Fall in Genital Warts Diagnoses in the General and Indigenous Australian Population Following Implementation of a National Human Papillomavirus Vaccination Program: Analysis of Routinely Collected National Hospital Data

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Abstract

Background. Human papillomavirus (HPV) vaccination targeting females aged 12–13 years commenced in Australia in 2007, with catch-up vaccination of females aged 13–26 years continuing to 2009. Whole-population analyses, including effects on the Indigenous population, have not previously been reported.

Methods. All hospital admissions between 1999–2011 involving a diagnosis of genital warts were obtained from a comprehensive national database. We compared the age-specific rates before to those after implementation of the vaccination program, according to sex and other characteristics.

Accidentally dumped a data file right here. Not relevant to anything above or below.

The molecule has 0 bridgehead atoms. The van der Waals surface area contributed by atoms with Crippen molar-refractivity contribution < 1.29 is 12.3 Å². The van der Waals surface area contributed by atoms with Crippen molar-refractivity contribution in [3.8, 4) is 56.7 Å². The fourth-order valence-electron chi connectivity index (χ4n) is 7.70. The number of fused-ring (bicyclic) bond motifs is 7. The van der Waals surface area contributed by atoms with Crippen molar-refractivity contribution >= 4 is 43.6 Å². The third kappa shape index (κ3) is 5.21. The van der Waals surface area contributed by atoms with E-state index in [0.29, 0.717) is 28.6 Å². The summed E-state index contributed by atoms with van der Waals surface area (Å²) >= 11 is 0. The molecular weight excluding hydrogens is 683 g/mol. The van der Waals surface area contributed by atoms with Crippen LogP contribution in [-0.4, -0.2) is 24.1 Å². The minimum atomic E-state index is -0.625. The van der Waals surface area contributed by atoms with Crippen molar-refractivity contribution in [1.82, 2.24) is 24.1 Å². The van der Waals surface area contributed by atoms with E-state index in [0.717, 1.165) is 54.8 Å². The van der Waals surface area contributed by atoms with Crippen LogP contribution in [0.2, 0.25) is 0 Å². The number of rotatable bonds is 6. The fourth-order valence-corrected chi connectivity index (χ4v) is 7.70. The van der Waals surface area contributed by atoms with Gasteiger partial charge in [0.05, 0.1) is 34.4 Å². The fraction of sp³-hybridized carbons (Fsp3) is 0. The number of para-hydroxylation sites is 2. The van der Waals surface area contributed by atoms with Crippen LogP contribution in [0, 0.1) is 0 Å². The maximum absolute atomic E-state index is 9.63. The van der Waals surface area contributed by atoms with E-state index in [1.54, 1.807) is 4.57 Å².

Results. Admission rates decreased from mid-2007 in females aged 12–17 years (annual decline, 44.1% [95% confidence interval {CI}, 35.4%–51.6%]) and from mid-2008 in females and males aged 18–26 years (annual declines, 31.8% [95% CI, 28.4%–35.2%] and 14.0% [95% CI, 5.1%–22.1%], respectively). The overall reductions from 2006–2007 to 2010–2011 were 89.9% (95% CI, 84.4%–93.4%) for females aged 12–17 years, 72.7% (95% CI, 67.0%–77.5%) for females aged 18–26 years, and 38.3% (95% CI, 27.7%–47.2%) for males aged 18–26 years. Compared with the average annual number before program implementation, about 1000 fewer hospital admissions involved a warts diagnosis during 2010–2011. Reductions after program implementation were similar for Indigenous (86.7% [95% CI, 76.0–92.7]) and non-Indigenous (76.1% [95% CI, 71.6%–79.9%]) females aged 15–24 years (Pheterogeneity = .08).

Conclusions. National population-based hospital data confirm previous clinic-based reports of a marked decline in genital warts diagnoses among young people in Australia after program implementation, including indirect benefits to males. The impact of HPV vaccination appears to be similar in young Indigenous and non-Indigenous females.

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